Hypertension is diagnosed by having a blood pressure of 140/90 or above, this may sound like a simple diagnosis but high blood pressure is a very serious condition. Hypertension is also known as the silent killer due to its limited and quiet symptoms yet deadly aftermath, it puts a person at high risk for heart disease and stroke by damaging your arteries. According to the CDC (2010), Heart disease is the number one cause of death in the U.S. and stroke is number four. Hypertension also damages your kidneys after time; this may lead to kidney failure and require kidney transplant or dialysis down the line. Hypertension is nothing to overlook, it is a severe issue that must be addressed. ...view middle of the document...
She was not even aware of how much of an issue her hypertension was. The patient claimed to have “O.K.” blood pressure, but her chart showed a history of high blood pressure and a current blood pressure of 148/96. The patient also presented with imbalanced nutrition: more than body requirements related to lack of knowledge of relationship between diet and disease process. She fits this diagnosis due to the fact that she had limited knowledge on the disease. She was completely unaware of how her diet affected her hypertension. Her diet was continuing the progression of her uncontrolled hypertension and she needed some teaching about dietary changes in order to help her gain control. She expressed readiness to learn and told me she was concerned about her future if she does not get some help.
The needs of the patient were identified by assessment of patient’s health through verbal discussion and also by reviewing her history. I discussed with the patient her dietary intake on a normal day and she seemed to know a lot about diabetic precautions for her diet but nothing related to her hypertension. She also told me that she rarely engages in exercise, she is retired and lives a mostly sedentary lifestyle. The patient’s blood pressure was not being managed and was not even addressed as an issue to the patient. Patient goals and outcomes were established after fully assessing the patient’s health and needs. These outcomes are to be completed by time of discharge in order to give the patient the ability to gain control of her health and learn the dietary needs that will help her to do so.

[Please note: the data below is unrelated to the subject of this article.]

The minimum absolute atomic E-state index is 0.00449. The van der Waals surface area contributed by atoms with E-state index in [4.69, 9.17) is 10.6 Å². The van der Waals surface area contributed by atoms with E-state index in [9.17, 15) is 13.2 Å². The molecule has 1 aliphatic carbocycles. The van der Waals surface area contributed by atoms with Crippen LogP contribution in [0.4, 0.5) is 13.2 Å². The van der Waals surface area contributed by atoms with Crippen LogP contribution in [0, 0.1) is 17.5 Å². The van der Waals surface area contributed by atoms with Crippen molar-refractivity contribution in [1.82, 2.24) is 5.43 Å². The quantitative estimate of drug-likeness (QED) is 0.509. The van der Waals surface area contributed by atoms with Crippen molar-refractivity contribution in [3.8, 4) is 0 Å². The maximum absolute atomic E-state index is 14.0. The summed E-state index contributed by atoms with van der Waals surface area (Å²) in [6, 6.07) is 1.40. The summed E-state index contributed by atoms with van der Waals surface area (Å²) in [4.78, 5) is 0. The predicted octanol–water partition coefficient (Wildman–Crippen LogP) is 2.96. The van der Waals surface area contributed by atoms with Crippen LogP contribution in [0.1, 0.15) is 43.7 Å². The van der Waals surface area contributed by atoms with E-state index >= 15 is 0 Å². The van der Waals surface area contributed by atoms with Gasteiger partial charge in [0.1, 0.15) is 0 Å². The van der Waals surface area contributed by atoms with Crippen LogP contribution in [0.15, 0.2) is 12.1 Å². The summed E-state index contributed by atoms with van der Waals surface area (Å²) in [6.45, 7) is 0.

The patient will understand the dietary guidelines for the DASH diet. She will be able to repeat back to me how much sodium is allowed per day with the DASH diet and will also verbalize some of the ways that she can reduce her sodium intake. She will name some foods that she should try to incorporate into her diet and also some that she should avoid. She will understand the importance of exercise and how much exercise she should get every week. The patient will verbalize understanding and give examples of some exercises that she can do at home. Upon discharge the patient will state that she is ready to incorporate this teaching when she goes home and that she feels comfortable with her knowledge of the DASH diet. She will identify her support system and update them on her new dietary guidelines when she gets home. She will have a pamphlet to take home with her in order to recall any information that she may forget.
Therapeutic Nursing Interventions
The first intervention I took was to identify a good time to sit down and talk to the patient. “Providers are encouraged to use teachable moments during client visits to offer information on health promotion and prevention behaviors such as healthy nutrition, exercise, and weight management (Ackley & Ladwig, 2011, p.509).The patient expressed the feeling that she was...